Sometime during that first legislative session, a lobbyist who had served in the legislature (as a Democrat) told me the reason that out of district funders were not interested in my race was because a Democrat should not win that seat. The district had 16 percent more registered Republicans than Democrats. It didn’t matter that the district had one of the widest swing factors in the state or that the Democrats had held it for three terms.

When I left the legislature in 2009 to become state executive director for the U.S. Department of Agriculture’s Farm Service Agency, Curt Hanson held House district 90 in a hard-fought special election. Hanson was re-elected four times in a district that since the last census has been House district 82, covering slightly different territory. After Hanson passed away this summer, Democrat Phil Miller won a special election here, even though President Donald Trump had carried the district in 2016.

That is a lot of history, but it is important because it proves a point: Democrats can win in rural areas!

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Seven more pitches for seven Iowa Democratic candidates for governor

To all the Democrats who want to hear directly from each contender in the Iowa governor’s race before deciding how to vote next June: this post’s for you.

Since Bleeding Heartland published seven pitches for gubernatorial candidates from a major party event this summer, Todd Prichard has left the race and Ross Wilburn has joined the field.

All seven Democrats running for governor appeared at the Progress Iowa Corn Feed in Des Moines on September 10, speaking in the following order: Cathy Glasson, Fred Hubbell, John Norris, Ross Wilburn, Jon Neiderbach, Andy McGuire, and Nate Boulton. I enclose below the audio clips, for those who like to hear a candidate’s speaking style. I’ve also transcribed every speech in full, for those who would rather read than listen.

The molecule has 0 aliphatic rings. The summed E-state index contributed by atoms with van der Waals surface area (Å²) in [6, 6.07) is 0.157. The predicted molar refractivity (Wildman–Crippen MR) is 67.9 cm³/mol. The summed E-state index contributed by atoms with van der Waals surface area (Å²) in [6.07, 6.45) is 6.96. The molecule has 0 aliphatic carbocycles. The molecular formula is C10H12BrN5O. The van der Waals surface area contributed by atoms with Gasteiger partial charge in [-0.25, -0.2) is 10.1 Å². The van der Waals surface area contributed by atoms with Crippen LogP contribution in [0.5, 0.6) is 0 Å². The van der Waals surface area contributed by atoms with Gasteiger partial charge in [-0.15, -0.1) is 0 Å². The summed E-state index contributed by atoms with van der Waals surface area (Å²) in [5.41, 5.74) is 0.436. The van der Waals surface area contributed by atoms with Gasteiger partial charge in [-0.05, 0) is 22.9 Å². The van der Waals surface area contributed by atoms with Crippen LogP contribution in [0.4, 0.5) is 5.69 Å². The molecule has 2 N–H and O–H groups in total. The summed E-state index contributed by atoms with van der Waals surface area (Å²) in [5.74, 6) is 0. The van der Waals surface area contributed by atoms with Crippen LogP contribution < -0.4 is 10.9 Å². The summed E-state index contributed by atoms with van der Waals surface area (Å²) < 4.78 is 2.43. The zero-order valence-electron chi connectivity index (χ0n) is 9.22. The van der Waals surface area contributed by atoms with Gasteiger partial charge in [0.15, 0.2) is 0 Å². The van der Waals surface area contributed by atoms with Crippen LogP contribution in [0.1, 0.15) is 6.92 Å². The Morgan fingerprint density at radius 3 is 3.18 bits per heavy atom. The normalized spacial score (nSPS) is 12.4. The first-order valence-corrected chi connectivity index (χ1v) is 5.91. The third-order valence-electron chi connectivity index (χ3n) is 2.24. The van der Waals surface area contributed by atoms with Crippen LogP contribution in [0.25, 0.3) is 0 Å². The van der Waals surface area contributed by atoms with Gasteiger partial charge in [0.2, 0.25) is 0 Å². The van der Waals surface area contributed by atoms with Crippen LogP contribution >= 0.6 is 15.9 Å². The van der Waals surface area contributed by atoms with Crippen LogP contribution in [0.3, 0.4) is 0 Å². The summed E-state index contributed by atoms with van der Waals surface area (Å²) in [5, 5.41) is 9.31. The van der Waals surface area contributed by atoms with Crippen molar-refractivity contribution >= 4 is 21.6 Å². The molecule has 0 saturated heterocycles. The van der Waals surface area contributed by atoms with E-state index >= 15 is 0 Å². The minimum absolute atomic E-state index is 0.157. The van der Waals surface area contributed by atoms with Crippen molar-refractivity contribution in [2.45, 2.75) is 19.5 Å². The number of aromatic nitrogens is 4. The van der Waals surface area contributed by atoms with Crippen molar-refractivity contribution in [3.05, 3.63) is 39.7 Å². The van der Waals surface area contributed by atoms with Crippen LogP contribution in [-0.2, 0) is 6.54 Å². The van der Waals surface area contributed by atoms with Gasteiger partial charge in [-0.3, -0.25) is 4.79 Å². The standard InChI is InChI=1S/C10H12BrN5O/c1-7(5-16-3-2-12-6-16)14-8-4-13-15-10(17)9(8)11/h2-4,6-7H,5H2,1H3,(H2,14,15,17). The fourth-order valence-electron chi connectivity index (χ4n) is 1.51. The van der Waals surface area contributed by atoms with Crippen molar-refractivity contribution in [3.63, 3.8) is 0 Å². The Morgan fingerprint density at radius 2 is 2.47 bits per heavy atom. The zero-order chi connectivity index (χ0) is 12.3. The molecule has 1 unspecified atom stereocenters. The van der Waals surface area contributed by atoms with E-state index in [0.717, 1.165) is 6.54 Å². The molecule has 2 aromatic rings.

As a bonus, you can find a sound file of Brent Roske’s speech to the Progress Iowa event at the end of this post. With his focus on single-payer health care and water quality, Roske should be running in the Democratic primary. Instead, he plans to qualify for the general election ballot as an independent candidate, a path that can only help Republicans by splitting the progressive vote.

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Iowa political opinion is shifting against corporate tax giveaways

The Apple corporation’s plan to build a “state-of-the-art data center” in Waukee is attracting national attention and ridicule for a state and local incentives package worth more than $4 million to the country’s most profitable company for every long-term job created.

While Governor Kim Reynolds celebrated yet another deal to fleece taxpayers, one encouraging sign emerged last week: more Iowa politicians are willing to say out loud that this approach to economic development doesn’t pay for itself.